What is the Wine Left Behind?

Gates "Only authentic affection and devoted love of the human sort survives behind each of our arrivals at life's ultimate destination."

This straightforward truth I recently came across is surely the basis for any number of explanations on how we ought live our lives. And while it got me thinking about the most important people in my own life and the gate I possess as I merrily stroll toward the ultimate destination, it got me thinking about the concept of the "wine collection".

Let's assume that at some point I do arrive at my ultimate destination. Let's further assume that it possesses a cognitive framework. Let's further assume that there will be an opportunity, maybe even a requirement, that I assess what I left in my wake back in that other dimension. I wonder if I'll be forced to reflect on the unopened bottles of wine I left behind.

"And what remains behind from your journey, Tom?"

I wonder if my inquisitor would be disappointed with me if at any time during my response I told them: "Quite a few unopened Aussie Shiraz, a lot of 2nd growth Bordeaux, and a number of cases of California bottlings."

Would I be judged poorly for even considering the wine I left behind to be something worthy of mentioning as I reflect on what remained of my short time here? Or would my Next Level Inquisitor insist that I don't understand the question?

Maybe I'd be admonished for having left behind, unused, any item best used to accompany the building of authentic affection and devoted love. If this is the case then maybe we wine lovers ought to keep our eye on the real prize: accumulating wines to be opened and consumed and eventually completely finished in the service of creating human bonds.

Outside of managing directors of Auction Houses, who would look merrily on a large collection of wine left behind when we arrive at our ultimate destination? Isn't it somewhat sad? Or maybe it's not so sad. Maybe it's not so sad if the bottles left behind after we depart merely represent an over optimistic view of the time the newly departed would have had for sharing, building bonds, and having wine in place to lubricate those gestures of affection and love.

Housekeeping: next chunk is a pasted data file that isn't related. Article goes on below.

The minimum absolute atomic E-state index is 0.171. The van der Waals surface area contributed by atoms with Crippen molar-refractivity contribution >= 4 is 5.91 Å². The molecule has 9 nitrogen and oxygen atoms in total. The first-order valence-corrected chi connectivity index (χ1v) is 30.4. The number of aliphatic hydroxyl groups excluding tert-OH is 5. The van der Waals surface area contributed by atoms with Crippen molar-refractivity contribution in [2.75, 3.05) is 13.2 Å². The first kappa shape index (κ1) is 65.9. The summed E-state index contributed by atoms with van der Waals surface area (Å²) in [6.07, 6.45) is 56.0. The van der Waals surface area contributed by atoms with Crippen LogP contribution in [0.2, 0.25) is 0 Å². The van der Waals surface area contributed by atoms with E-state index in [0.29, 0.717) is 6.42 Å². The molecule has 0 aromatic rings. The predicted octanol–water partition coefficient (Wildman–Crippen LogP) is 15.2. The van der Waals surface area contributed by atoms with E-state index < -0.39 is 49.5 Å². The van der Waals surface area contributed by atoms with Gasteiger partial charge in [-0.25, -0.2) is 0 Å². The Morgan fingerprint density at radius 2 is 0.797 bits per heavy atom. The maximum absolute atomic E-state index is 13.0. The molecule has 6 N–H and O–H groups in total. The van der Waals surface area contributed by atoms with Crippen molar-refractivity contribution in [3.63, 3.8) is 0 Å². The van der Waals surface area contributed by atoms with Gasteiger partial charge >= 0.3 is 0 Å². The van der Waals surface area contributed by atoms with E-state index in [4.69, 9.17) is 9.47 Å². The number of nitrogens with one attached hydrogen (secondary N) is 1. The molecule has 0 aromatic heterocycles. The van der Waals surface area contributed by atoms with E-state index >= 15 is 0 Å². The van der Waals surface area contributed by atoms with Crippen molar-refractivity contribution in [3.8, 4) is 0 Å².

The holidays are soon upon us. They almost always mark the time when we look to gather our friends and family and celebrate our connections to each other and our fellow man, not to mention our spiritual lives. More often than not we haul out wines from our collections more often and more furiously to accompany the celebrations. That's good. As it should be.

But I woke up this morning thinking that if indeed "only authentic affection and devoted love of the human sort survives behind each of our arrivals at life's ultimate destination," then I need to look well beyond the holiday season if I'm going to accompany the delivery of affection and devoted love with my Bordeaux, Shiraz and California gems. I need to use more time and find more places to use these simple items as an accompaniment to leaving behind the only thing that does get left behind.

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7 Responses

  1. larry schaffer - October 20, 2009